MAS wants funds to increase the frequency of liquidity risk monitoring and to extend reporting of significant redemptions to non-retail funds.
The Covid-19 crisis has exposed vulnerabilities in the world economy, highlighted the risks of climate change, and provided timely reminders for building resilience to global risks, said MAS (Monetary Authority of Singapore) Executive Director Tan Keng Heng.
Speaking at the 7th Regulatory/ Legal Roundup Forum, hosted by IMAS (Investment Management Association of Singapore) on Friday (28 May), he highlighted the need for fund managers to build portfolio resilience to liquidity risk.
Ongoing market uncertainties and the threat of renewed waves of Covid-19 derailing the global recovery, have underscored the need to monitor and manage liquidity risk prudently, particularly for funds with daily dealing arrangements, and those that invest in less liquid assets, Tan said.
MAS is working to enhance fund monitoring and surveillance efforts, to ensure early warning of significant fund outflows and potential impacts to investors.
According to Tan, MAS is looking to extend the reporting of significant redemptions beyond authorised schemes to non-retail funds, amid concerns that disorderly liquidations could have reputational impacts on fund managers or spill over to other firms.
Currently, only authorised retail fund schemes are required to notify MAS when fund redemptions exceed 5 percent of total AUM in any given dealing day. Since April 2020, more than 100 such reports have been filed with MAS.
MAS will also standardise the reporting of fund gating and suspensions via a ‘Fund Gating and Suspension Report’. “This will facilitate a consistent set of information for monitoring,” Tan said.
“As gating and suspensions restrict investors’ access to capital, this report aims to size up the impact to investors, taking into account steps taken by fund managers to safeguard their interests.”
Tan said fund managers should consider the use of swing pricing during periods of higher redemption volumes, taking into account their ability to ensure equitable treatment of investors, including those who remain invested in the fund.
In addition, he highlighted the potential for credit deterioration and rating downgrades to have further impacts on fund liquidity, forcing asset sales and aggravating stresses in the fixed income markets.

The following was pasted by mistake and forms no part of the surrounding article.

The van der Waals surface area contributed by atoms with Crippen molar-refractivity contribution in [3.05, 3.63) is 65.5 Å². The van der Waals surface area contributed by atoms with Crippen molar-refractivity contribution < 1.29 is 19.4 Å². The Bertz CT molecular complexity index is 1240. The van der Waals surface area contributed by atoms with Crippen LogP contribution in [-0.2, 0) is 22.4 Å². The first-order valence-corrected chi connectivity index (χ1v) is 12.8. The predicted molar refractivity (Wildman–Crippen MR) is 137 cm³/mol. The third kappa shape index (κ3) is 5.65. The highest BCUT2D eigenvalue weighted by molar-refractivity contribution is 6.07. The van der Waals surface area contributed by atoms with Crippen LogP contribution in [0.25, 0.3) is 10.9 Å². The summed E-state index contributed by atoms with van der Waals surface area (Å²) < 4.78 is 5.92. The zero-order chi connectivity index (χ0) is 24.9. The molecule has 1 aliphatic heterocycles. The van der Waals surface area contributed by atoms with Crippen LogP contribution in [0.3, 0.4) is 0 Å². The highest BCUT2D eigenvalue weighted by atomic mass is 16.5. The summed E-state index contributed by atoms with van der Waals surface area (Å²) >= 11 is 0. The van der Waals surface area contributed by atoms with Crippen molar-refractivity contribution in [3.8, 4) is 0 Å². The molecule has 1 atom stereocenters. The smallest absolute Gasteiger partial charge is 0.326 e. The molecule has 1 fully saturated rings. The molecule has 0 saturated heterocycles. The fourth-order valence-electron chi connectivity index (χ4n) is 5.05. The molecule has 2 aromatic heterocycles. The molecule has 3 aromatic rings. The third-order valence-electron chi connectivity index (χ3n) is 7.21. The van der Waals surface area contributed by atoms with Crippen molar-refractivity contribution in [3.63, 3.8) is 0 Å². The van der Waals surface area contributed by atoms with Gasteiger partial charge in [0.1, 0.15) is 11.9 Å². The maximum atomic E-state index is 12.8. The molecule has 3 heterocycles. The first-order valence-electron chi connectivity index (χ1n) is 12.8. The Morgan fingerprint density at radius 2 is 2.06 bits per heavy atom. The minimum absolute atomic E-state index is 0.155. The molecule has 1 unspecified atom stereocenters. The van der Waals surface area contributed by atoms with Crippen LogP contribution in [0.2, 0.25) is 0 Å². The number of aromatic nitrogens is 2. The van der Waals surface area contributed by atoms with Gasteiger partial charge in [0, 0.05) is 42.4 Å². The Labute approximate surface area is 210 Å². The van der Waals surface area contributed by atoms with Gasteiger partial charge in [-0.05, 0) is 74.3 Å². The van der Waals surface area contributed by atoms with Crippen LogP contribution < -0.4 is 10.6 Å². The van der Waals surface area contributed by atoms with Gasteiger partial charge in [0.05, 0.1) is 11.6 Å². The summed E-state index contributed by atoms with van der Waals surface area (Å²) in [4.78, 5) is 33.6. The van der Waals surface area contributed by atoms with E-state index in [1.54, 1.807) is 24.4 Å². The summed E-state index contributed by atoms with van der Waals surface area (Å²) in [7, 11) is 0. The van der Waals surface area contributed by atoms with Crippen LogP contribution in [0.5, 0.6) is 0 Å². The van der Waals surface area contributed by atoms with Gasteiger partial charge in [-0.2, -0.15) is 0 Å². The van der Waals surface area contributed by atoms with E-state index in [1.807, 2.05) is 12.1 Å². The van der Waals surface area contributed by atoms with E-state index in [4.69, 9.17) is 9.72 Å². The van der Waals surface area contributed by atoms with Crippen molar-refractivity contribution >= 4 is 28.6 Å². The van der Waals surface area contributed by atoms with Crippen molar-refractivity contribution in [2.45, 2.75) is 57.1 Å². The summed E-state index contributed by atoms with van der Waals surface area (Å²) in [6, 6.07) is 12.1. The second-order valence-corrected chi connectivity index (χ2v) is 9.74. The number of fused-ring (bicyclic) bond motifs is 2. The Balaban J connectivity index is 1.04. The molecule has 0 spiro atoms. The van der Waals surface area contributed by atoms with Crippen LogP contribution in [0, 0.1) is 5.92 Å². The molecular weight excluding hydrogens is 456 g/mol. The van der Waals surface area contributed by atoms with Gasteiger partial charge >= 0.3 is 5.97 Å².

“Fund managers should assess if pre-emptive position resizing may be necessary to mitigate the impact of credit deterioration on their portfolios, especially if investment mandates afford limited flexibility to hold non-investment grade securities,” Tan said.
In addition, closer attention should be paid to funds with significant holdings of level 2 and 3 assets, which are considered less liquid, particularly daily dealing funds that are inherently exposed to greater risks of asset-liability mismatches.
Tan said MAS has commenced a liquidity risk management and valuation thematic inspection of selected fund managers.
So far, the inspection has found that fund managers have generally considered liquidity risk at the product design stage and ensured that dealing frequency took into account the liquidity profile of the underlying investments.
However, it has also identified that improvement is needed by firms to adjust proprietary or third-party liquidity risk models to account for last year’s market dislocation, and to increase the frequency of liquidity risk monitoring.
“The ability to increase the frequency of monitoring will be important for more proactive management of liquidity risk in times of stress,” Tan said, adding that MAS will share additional observations when the thematic inspections are complete.
Tan also called on fund managers to continue to prepare for the environment risk guidelines, which are due to come into effect from June 2022. In addition, firms need to continue to prepare for LIBOR transition, in terms of staff, systems and processes.
“Not all [fund managers] have completed their stocktake of the fallback arrangements for their legacy LIBOR and SOR contracts,” Tan said. “Some fund managers are also largely reliant on counterparties to determine the alternative reference rates, with a number adopting a passive ‘wait and see’ approach.”
“This mindset needs to change and fund managers should take a more proactive approach to avoid contract frustration and settlement issues.”
He also highlighted the need to put in place adequate communication plans to ensure investors are provided appropriate information on how the transition will impact the way funds are managed and performance fees are computed.
Tan also spoke of the need for fund managers’ operations to be “pandemic-resilient”, given the global shift to remote and hybrid work arrangements.
This includes enhanced monitoring of remote working risks, including risks associated with third-party vendors, cyber risk, and access to applications, systems and data by staff who are working from home.